From Central Station there are two ways to reach Lake McKenzie, one of Fraser’s prime sights. Either turn west for a 6.6km hike via Basin Lake, a popular turtle haunt, or turn east for an 11.3km walk to Pile Valley and its impressive stand of satinay trees. Both trails eventually reach Lake McKenzie’s sugar-white sands. The water is a stunning vivid blue, and the pure-silica sand is soft underfoot. The sand is so fine it is ideal for skin exfoliation. The slightly acid water, from decaying plants, limits the viability of aquatic life but in no way affects the pleasure of a well-earned swim.

Valley of the Giants
After leaving Lake McKenzie, the trail heads east for 11.9km, passing through some of the island’s most spectacular open forests and rainforests to Lake Wabby, the deepest lake on Fraser Island at 12m. But a massive sandblow rising from its eastern shore is slowly encroaching on the lake, and within a hundred years will have swallowed it completely. Scrambling up the steep dune is hard work, but the views over the lake and the island are worth the climb.

The longest section of the trail -- 16.2km -- enters the cool, shady forests of the central high dunes. The track follows a blackbutt-forested ridge before descending into a series of corridors between the dunes, where dappled light filters through towering stands of brush box and satinays. Poetically named the Valley of the Giants, this area contains some of the largest trees on Fraser Island. Some are more than 1,200 years old, with trunks more than 4m across. Dwarfed by these giants it is easy to understand Fraser’s appeal to the early logging industry.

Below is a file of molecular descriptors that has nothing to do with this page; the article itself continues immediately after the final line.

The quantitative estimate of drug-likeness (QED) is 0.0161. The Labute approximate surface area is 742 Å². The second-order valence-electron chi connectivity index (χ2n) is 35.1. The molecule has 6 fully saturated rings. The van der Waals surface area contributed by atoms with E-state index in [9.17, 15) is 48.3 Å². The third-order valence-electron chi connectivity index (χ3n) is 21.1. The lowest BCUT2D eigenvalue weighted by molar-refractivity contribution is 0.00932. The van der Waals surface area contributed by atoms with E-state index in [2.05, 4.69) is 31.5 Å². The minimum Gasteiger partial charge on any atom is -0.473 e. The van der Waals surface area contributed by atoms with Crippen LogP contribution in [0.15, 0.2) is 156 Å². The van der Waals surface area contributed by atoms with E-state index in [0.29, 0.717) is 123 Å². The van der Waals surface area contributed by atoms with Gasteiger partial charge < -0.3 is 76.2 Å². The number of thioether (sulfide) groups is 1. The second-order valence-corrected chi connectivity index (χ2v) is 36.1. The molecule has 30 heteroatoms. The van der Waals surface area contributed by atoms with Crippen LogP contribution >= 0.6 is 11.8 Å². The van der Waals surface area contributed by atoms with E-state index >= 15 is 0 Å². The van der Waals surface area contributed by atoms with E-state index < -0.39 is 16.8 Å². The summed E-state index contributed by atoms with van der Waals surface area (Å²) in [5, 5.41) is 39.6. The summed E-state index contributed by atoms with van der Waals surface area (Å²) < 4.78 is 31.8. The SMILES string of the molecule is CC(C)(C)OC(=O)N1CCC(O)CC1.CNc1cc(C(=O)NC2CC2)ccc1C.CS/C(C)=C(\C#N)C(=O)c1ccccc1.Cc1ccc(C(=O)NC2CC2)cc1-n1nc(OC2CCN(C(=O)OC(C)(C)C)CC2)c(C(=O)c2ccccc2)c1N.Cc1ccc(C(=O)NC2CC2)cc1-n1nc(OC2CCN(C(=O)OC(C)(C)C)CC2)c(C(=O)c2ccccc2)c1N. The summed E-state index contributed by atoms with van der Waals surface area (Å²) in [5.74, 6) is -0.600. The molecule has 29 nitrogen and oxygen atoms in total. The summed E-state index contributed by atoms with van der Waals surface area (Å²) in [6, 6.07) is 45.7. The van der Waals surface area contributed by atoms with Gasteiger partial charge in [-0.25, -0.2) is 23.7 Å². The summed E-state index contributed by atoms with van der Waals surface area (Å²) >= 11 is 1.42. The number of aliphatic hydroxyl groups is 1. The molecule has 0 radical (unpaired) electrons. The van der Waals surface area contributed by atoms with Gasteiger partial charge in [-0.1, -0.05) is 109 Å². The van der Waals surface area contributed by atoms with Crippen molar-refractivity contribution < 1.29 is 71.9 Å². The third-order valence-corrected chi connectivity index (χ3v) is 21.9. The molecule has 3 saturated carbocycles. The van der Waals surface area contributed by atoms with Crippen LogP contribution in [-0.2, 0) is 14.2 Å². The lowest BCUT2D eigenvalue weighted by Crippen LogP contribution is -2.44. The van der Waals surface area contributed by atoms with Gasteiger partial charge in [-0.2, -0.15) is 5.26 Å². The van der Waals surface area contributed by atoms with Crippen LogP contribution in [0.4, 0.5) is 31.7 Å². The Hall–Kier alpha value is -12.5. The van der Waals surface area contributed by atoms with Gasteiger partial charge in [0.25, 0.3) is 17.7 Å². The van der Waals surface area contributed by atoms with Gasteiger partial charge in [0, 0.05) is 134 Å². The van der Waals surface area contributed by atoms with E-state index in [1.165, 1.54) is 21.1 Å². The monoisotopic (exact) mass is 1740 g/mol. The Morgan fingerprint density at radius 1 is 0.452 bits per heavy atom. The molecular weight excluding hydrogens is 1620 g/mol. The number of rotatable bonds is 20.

Leaving the domain of the forest giants, follow an old tramline for 13.1km to another perched lake, Lake Garawongera. The walk, which passes by the remains of early logging camps, becomes increasingly easier as you follow old forestry trails through open forest and heath land.

The final leg to the eastern beachside village of Happy Valley is a 6.6km (mostly downhill) stroll through open forest and sand dunes. If your sleeping bag has lost its appeal, various accommodation choices from holiday homes to hostel dorms can provide a bed. Sailfish on Fraser has large and comfortable self-contained two-bedroom apartments while Fraser Island Retreat has basic beds and amenities in simple timber cabins.

The Great Walk is best experienced during the drier months from June to September. This is also a prime time to spot migrating humpback whales breaching the waters off the east coast beaches.

The trail has a number of campsites, but camping permits need to be booked in advance. Dingo prints are often found around tents, and bolder animals can be seen on the beach. These feral dogs -- descendents from the Southeast Asian wolf -- climb trees and communicate with wolflike howls. Due to the island’s isolation, Fraser’s dingoes are the most genetically pure strain in Australia, and although small and scrawny, the animals (especially in packs) have been known to attack children and adults. Some campsites are protected with dingo-proof fences, but hikers should be careful. It is illegal to feed the dingoes, or any wildlife, on Fraser Island.